…But wait, what is it with the big pockets on his belt? And the Bat-symbol on the buckle? Why is his cape so stiff? Since when Batman has a beer belly? They’re ruining the iconic image!;-)

A RESPONSE TO MR. REINHART

I just read Mr. Reinhart’s comments on my articles regarding Batman’s and The Joker’s look. First, I need to say I’m a BIG Batman fan too – I think just the fact I take the time to write these articles is evidence of it – and that I love how these characters have been portrayed by artists like Adams, Bolland, etc. on the comic book page. But, also with all due respect to Mr. Reinhart, I don’t think he fully understood the purpose of my articles. Maybe I wasn’t clear about some things and I’d like to cover that.

I NEVER said Nolan’s take on Batman and The Joker’s look is the ONLY one or the PERFECT one or that it completely invalidates other takes or other ideas of how to make these characters look on screen. In fact, as I said a number of times, both these characters have had a number of different interpretations. Adams’ Batman is very different from Jim Lee’s. Which is different from Mazzuchelli’s. Bob Kane’s Joker´s different from Adams‘, which is different from Bolland´s, which is different from Dave McKean’s. Part of the reason why these characters have endured the test of time is that they have a strong core but also are flexible enough to maintain that core in the face of different approaches. A lot of things that are deemed now “classic” or “definitive”, both in visuals and characterization, were deemed “blasphemy” when they’re originally proposed.

All I’m saying is there is a sense of purpose to everything Nolan´s been doing. I haven’t seen him take any decisions that betray that core of those characters, even though some fans seem to think so for the simple fact that he doesn’t necessarily give them an image that they feel an attachment to; or at least not EXACTLY that image. I understand that attachment, I feel it too, but I respect an artist’s desire to add their own take and one that fits the larger picture of what they’re doing. All his decisions in BEGINS were related to the story he was telling and fit into the context of what he was doing. He didn’t do anything that was like, say, bat-nipples, something with no purpose that distracts from and ultimately ridicules the character. Could The Joker look terrifying and different from Nicholson and still look more like his traditional look in comics? Let’s hypothetically say yes. Does that mean there’s something necessarily “wrong” with the new take? No, not to me. I still perceive The Joker as the terrifying distortion of a clown’s look, which is what the character has been originally intended to be.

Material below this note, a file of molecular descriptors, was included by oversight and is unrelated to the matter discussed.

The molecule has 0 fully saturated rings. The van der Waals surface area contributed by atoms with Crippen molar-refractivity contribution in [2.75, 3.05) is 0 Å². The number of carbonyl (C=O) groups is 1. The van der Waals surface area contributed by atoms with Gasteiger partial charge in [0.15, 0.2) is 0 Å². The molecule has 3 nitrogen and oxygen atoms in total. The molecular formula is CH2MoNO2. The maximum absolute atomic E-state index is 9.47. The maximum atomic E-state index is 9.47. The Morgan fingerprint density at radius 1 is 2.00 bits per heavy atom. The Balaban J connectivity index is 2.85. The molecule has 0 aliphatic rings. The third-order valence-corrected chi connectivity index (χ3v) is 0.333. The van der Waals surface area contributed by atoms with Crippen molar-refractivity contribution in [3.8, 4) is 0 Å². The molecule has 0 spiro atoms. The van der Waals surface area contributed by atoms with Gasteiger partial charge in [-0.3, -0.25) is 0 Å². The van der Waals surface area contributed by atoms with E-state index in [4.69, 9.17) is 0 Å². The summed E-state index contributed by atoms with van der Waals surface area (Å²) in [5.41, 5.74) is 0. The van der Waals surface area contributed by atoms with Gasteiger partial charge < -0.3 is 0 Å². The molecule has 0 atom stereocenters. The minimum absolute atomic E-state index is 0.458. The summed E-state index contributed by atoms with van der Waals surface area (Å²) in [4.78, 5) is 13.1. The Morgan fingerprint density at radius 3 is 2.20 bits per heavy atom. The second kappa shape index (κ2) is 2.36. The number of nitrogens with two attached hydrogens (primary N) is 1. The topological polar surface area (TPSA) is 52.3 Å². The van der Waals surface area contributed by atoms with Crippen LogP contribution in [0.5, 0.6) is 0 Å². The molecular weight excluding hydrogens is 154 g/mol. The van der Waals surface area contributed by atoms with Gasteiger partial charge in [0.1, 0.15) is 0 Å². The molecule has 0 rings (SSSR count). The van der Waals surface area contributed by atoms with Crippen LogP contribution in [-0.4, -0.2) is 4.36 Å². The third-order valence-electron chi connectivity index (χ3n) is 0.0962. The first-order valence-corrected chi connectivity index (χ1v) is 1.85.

Plus, fans often take initial images too literally in the sense of how the character will look on the screen. A recent picture of Nolan shooting a scene with The Joker has already revealed the character much closer to his classic comics look than the first picture indicated. People who have been on the set have said that The Joker DOES wear a purple suit, when many thought he wouldn’t, and that he doesn’t look quite as “gruesome” as the big close-up first picture indicated. More than anything, people are saying that Ledger is indeed delivering a chilling performance as the character, and we all remember how criticized that casting was at start. To this day we see people complaining about the BEGINS suit based on pictures of it with white background and direct light, which is not how the character looks in 90% of the movie. Based on early pictures, many people assumed Batman would look “robotic” on the big screen, and he didn’t. I think most fans agree with me that he looks like the dark and scary creature of the night that he means to project in comics, and he surely also will in THE DARK KNIGHT. That is what matters to me in the end, not if he wears this or that shade of gray or if the suit looks more like cloth or not.

Plus, as Mr. Reinhart states, the most important thing in the end is of THE DARK KNIGHT will turn out to be another well-done installment in Nolan´s bat-franchise. If I sound so confident about what he does, it’s because I have seen how he works and I see that all he’s doing is in the sense of capturing the core of The Dark Knight Detective on the screen.

But of course, in some ways, we all have our own favorite Batman in our head, and no filmmaker can make the same Batman movie we all have in our individual minds.

Alex Winck, AKA "Ultimatefan," hails from Florianópolis, Brazil. He's a journalist and advertiser and I writes the scripts and articles for Sesinho, the most popular educational comic book in Brazil. It has one million copies distributed for free in schools and with an estimated readership of four million.